Florescent Lights in Kitchen and Dinette. The small incandescent automotive lights normally found in most areas of RVs provide rather dim lighting for some tasks. An excellent alternative is to replace the dinette and kitchen lights with small two-tube florescent lights that run directly off of 12 volts. These lights are readily available at your favorite RV supply store. The florescent lights put out far more light than the regular automotive bulbs, and they also use far less wattage—a great advantage for serious boondockers.
Refrigerator Tweaks. RV refrigerators are notorious for spoiling food and wilting lettuce much too rapidly. The first refrigerator tweak is to add a small 12-volt fan inside the refrigerator compartment to move the cold air throughout the compartment. If you are handy, you can tap off the hot side of the refrigerator light switch to get the needed 12-volt source.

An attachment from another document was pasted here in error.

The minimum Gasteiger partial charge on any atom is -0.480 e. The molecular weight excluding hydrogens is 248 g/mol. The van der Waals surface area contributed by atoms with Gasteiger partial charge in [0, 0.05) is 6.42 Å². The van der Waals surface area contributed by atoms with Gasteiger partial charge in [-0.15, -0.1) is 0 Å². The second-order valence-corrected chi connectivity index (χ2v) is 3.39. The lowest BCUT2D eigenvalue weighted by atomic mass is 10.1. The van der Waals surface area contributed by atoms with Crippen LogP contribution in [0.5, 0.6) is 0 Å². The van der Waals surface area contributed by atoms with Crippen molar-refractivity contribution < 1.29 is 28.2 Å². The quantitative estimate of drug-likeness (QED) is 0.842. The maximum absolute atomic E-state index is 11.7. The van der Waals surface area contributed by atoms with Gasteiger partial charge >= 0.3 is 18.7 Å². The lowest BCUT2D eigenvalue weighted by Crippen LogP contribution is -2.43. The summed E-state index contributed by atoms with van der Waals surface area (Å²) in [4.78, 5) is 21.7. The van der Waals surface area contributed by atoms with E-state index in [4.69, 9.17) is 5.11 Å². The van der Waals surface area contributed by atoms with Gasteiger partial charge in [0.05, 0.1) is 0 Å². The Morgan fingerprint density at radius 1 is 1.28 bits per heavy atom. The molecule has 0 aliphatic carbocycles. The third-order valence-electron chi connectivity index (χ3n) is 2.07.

In hot weather, most RV refrigerators are rather wimpy. The main reason for this is that not enough air passes over the outside coils to provide enough cooling. To remedy this deficiency, many RVers add another 12-volt fan in the outside compartment of the refrigerator. The fan is mounted so that it can suck in air and force the air up past the refrigerator coils. Some RVers put a small switch in the outside compartment to turn off this fan when the weather is cool.